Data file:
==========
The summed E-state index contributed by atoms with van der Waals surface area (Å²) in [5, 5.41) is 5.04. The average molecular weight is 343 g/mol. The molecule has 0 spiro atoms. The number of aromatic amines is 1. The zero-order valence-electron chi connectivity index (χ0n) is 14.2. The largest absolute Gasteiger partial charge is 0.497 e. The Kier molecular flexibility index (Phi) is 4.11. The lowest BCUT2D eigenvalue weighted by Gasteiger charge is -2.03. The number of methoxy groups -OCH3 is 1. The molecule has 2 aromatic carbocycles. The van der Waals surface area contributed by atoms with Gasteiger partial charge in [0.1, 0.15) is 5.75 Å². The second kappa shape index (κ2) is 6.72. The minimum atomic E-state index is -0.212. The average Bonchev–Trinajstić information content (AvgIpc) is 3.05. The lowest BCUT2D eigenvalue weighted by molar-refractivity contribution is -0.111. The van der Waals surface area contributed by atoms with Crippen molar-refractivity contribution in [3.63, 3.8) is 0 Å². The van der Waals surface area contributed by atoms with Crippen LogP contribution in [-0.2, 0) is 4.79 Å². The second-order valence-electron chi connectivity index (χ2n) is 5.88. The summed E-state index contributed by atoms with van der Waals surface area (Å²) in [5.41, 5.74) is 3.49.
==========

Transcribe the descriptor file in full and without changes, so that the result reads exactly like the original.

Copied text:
The summed E-state index contributed by atoms with van der Waals surface area (Å²) in [5, 5.41) is 5.04. The average molecular weight is 343 g/mol. The molecule has 0 spiro atoms. The number of aromatic amines is 1. The zero-order valence-electron chi connectivity index (χ0n) is 14.2. The largest absolute Gasteiger partial charge is 0.497 e. The Kier molecular flexibility index (Phi) is 4.11. The lowest BCUT2D eigenvalue weighted by Gasteiger charge is -2.03. The number of methoxy groups -OCH3 is 1. The molecule has 2 aromatic carbocycles. The van der Waals surface area contributed by atoms with Gasteiger partial charge in [0.1, 0.15) is 5.75 Å². The second kappa shape index (κ2) is 6.72. The minimum atomic E-state index is -0.212. The average Bonchev–Trinajstić information content (AvgIpc) is 3.05. The lowest BCUT2D eigenvalue weighted by molar-refractivity contribution is -0.111. The van der Waals surface area contributed by atoms with Crippen molar-refractivity contribution in [3.63, 3.8) is 0 Å². The van der Waals surface area contributed by atoms with Crippen LogP contribution in [-0.2, 0) is 4.79 Å². The second-order valence-electron chi connectivity index (χ2n) is 5.88. The summed E-state index contributed by atoms with van der Waals surface area (Å²) in [5.41, 5.74) is 3.49.